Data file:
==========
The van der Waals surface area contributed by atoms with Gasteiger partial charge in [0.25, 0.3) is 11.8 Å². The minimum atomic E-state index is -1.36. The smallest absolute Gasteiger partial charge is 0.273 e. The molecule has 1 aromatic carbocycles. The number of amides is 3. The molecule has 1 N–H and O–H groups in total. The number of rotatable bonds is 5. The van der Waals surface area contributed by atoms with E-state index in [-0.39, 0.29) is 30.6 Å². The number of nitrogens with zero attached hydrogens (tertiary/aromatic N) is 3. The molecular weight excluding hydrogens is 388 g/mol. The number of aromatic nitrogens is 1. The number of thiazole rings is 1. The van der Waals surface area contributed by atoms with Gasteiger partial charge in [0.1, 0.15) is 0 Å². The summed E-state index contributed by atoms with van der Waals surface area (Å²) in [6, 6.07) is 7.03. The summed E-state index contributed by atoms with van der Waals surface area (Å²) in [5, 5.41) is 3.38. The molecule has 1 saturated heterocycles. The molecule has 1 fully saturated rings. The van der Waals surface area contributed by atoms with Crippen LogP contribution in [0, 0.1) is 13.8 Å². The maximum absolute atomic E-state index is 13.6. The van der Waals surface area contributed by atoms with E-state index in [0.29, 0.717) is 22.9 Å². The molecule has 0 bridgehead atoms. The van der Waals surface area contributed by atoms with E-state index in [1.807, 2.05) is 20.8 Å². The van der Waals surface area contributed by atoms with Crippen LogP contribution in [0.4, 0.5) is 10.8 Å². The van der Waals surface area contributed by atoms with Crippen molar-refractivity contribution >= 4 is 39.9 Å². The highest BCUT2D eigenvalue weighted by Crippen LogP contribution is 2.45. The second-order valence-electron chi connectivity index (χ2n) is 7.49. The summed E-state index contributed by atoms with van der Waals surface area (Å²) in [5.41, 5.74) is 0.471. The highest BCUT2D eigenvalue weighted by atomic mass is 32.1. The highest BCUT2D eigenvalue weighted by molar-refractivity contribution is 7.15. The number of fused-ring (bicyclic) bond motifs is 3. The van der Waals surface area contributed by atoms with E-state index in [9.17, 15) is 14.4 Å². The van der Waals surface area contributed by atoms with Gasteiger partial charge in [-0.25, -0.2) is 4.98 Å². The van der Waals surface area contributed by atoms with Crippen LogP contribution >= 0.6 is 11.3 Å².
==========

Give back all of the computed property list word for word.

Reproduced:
The van der Waals surface area contributed by atoms with Gasteiger partial charge in [0.25, 0.3) is 11.8 Å². The minimum atomic E-state index is -1.36. The smallest absolute Gasteiger partial charge is 0.273 e. The molecule has 1 aromatic carbocycles. The number of amides is 3. The molecule has 1 N–H and O–H groups in total. The number of rotatable bonds is 5. The van der Waals surface area contributed by atoms with E-state index in [-0.39, 0.29) is 30.6 Å². The number of nitrogens with zero attached hydrogens (tertiary/aromatic N) is 3. The molecular weight excluding hydrogens is 388 g/mol. The number of aromatic nitrogens is 1. The number of thiazole rings is 1. The van der Waals surface area contributed by atoms with Gasteiger partial charge in [0.1, 0.15) is 0 Å². The summed E-state index contributed by atoms with van der Waals surface area (Å²) in [6, 6.07) is 7.03. The summed E-state index contributed by atoms with van der Waals surface area (Å²) in [5, 5.41) is 3.38. The molecule has 1 saturated heterocycles. The molecule has 1 fully saturated rings. The van der Waals surface area contributed by atoms with Crippen LogP contribution in [0, 0.1) is 13.8 Å². The maximum absolute atomic E-state index is 13.6. The van der Waals surface area contributed by atoms with E-state index in [0.29, 0.717) is 22.9 Å². The molecule has 0 bridgehead atoms. The van der Waals surface area contributed by atoms with E-state index in [1.807, 2.05) is 20.8 Å². The van der Waals surface area contributed by atoms with Crippen LogP contribution in [0.4, 0.5) is 10.8 Å². The van der Waals surface area contributed by atoms with Crippen molar-refractivity contribution >= 4 is 39.9 Å². The highest BCUT2D eigenvalue weighted by Crippen LogP contribution is 2.45. The second-order valence-electron chi connectivity index (χ2n) is 7.49. The summed E-state index contributed by atoms with van der Waals surface area (Å²) in [5.41, 5.74) is 0.471. The highest BCUT2D eigenvalue weighted by atomic mass is 32.1. The highest BCUT2D eigenvalue weighted by molar-refractivity contribution is 7.15. The number of fused-ring (bicyclic) bond motifs is 3. The van der Waals surface area contributed by atoms with E-state index in [9.17, 15) is 14.4 Å². The van der Waals surface area contributed by atoms with Gasteiger partial charge in [-0.25, -0.2) is 4.98 Å². The van der Waals surface area contributed by atoms with Crippen LogP contribution >= 0.6 is 11.3 Å².